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Homebuying Gets More Affordable

Home valuesBuying a home is likely to get more affordable this spring as declining prices and mortgage rates give 6 percent more purchasing power while keeping monthly payments the same or a decrease of $62 per month in principal and interest on the average home, according to Black Knight's latest Mortgage Monitor report for January.

The report indicated that annual home price growth has slowed for 10 consecutive months falling from 6.8 percent year-over-year in February 2018 to 4.6 percent at the end of the year. As a result, the average value of a home has also decreased by $850 in December.

The declining values also indicate that it would now take 22.2 percent of median income to purchase a home with a 20 percent down payment and a 30-year fixed-rate mortgage.

The falling rates are also boosting refinance of loans, the report indicated with 3.27 million homeowners with a mortgage likely to qualify for a refinance and reduce their current interest rate at least by 0.075 percent by doing so. The report noted that the recent rate declines, which fell to 4.35 percent in February 2019, could also result in increased cash out lending, which had softened last year as "equity utilization became more expensive in 2018."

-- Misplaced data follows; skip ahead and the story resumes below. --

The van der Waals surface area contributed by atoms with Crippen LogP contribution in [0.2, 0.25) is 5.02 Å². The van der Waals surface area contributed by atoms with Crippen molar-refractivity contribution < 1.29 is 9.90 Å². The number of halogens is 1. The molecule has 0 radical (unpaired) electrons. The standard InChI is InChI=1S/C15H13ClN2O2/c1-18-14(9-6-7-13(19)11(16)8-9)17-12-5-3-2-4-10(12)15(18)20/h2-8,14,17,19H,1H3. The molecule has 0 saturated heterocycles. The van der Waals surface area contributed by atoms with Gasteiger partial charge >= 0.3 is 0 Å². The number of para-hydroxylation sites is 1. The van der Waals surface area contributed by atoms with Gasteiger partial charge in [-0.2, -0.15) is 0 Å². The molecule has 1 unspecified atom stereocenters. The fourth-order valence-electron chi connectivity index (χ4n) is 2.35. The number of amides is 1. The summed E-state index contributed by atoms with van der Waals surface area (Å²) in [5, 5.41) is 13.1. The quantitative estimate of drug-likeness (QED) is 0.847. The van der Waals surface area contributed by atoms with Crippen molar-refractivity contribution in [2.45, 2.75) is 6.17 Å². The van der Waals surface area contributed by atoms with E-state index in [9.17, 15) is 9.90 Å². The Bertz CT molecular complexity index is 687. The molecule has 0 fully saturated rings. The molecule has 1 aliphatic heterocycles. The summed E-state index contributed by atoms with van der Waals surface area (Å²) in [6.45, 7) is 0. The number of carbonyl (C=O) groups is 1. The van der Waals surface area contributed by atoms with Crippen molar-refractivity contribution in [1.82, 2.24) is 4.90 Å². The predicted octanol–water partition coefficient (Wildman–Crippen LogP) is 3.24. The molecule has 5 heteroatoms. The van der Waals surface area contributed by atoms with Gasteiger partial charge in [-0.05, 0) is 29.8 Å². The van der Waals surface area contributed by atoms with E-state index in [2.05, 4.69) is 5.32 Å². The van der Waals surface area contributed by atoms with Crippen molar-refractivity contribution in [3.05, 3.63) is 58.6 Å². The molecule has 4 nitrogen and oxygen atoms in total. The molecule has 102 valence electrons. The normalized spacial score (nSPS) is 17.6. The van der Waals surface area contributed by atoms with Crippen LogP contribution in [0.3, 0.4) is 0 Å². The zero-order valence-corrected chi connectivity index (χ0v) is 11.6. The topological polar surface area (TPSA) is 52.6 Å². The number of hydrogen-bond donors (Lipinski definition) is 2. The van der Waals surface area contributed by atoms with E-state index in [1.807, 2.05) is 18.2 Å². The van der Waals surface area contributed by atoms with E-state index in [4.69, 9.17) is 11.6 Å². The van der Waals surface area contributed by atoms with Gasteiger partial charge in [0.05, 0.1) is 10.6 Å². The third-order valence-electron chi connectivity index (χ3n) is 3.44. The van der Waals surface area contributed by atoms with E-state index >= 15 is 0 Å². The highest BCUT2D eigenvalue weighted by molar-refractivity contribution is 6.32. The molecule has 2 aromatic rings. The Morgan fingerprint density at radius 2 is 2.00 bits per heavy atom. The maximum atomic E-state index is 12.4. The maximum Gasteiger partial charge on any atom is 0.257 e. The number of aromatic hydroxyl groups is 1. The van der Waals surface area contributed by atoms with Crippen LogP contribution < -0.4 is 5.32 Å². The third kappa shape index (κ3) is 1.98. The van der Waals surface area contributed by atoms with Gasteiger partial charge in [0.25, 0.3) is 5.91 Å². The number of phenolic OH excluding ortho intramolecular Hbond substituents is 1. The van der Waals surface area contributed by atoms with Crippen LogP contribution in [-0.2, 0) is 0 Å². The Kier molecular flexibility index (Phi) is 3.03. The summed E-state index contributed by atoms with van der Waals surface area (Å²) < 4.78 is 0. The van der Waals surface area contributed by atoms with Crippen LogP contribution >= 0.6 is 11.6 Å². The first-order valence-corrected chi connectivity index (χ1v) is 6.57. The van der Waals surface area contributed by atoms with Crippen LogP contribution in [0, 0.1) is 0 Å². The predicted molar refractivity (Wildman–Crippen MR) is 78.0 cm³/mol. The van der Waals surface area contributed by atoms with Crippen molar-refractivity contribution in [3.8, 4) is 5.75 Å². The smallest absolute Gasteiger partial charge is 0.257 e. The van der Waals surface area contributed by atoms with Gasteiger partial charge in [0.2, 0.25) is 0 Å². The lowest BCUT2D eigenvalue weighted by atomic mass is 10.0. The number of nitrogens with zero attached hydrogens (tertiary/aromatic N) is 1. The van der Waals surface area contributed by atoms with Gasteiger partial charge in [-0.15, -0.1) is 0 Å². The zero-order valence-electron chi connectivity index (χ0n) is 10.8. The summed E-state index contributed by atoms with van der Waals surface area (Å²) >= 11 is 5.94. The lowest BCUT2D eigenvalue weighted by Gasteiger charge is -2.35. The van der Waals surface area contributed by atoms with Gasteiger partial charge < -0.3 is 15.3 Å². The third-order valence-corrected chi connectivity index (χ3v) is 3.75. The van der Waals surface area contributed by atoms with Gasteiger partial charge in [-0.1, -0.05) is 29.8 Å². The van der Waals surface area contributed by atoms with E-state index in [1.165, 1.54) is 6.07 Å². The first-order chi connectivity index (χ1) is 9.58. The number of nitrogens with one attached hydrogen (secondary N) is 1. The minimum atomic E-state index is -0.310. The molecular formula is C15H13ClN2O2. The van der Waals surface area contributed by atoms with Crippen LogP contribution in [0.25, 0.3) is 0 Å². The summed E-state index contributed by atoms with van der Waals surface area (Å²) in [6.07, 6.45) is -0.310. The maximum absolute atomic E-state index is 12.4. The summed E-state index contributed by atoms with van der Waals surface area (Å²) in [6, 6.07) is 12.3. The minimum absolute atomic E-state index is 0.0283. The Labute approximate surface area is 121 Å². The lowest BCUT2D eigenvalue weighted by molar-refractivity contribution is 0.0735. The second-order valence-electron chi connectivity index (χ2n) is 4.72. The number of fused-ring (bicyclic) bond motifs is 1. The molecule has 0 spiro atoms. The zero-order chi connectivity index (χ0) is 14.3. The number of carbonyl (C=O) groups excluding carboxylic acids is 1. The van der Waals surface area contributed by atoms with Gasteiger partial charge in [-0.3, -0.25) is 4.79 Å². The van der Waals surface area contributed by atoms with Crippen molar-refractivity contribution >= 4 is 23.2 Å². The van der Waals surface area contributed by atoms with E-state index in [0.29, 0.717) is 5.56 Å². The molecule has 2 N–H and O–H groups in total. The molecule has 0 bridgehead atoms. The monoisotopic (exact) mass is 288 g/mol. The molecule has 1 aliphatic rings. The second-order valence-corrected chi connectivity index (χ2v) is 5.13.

"While this is all welcome news for consumers heading into the spring home buying season, it remains to be seen whether recent rate declines and easing affordability will be enough to halt the deceleration in home price growth," said Ben Graboske, President of Black Knight's Data and Analytics Division.

While home prices are still increasing year-over-year across the nation's 100 largest markets, the report noted that home price appreciation is decelerating rapidly with the slowdown being felt most acutely on the West Coast.

California's annual home price appreciation declined from more than 10 percent in February 2018 to 3 percent in December. San Jose, Seattle, and San Francisco which were ranked first, third, and fourth respectively by annual home price appreciation in February 2018 have fallen to the bottom 25 percent of markets within the last 10 months.

Click here to read the full report.

About Author: Radhika Ojha

Radhika Ojha is an independent writer and editor. A former Online Editor and currently a reporter for MReport, she is a graduate of the University of Pune, India, where she received her B.A. in Commerce with a concentration in Accounting and Marketing and an M.A. in Mass Communication. Upon completion of her master’s degree, Ojha worked at a national English daily publication in India (The Indian Express) where she was a staff writer in the cultural and arts features section. Ojha also worked as Principal Correspondent at HT Media Ltd and at Honeywell as an executive in corporate communications. She and her husband currently reside in Houston, Texas.

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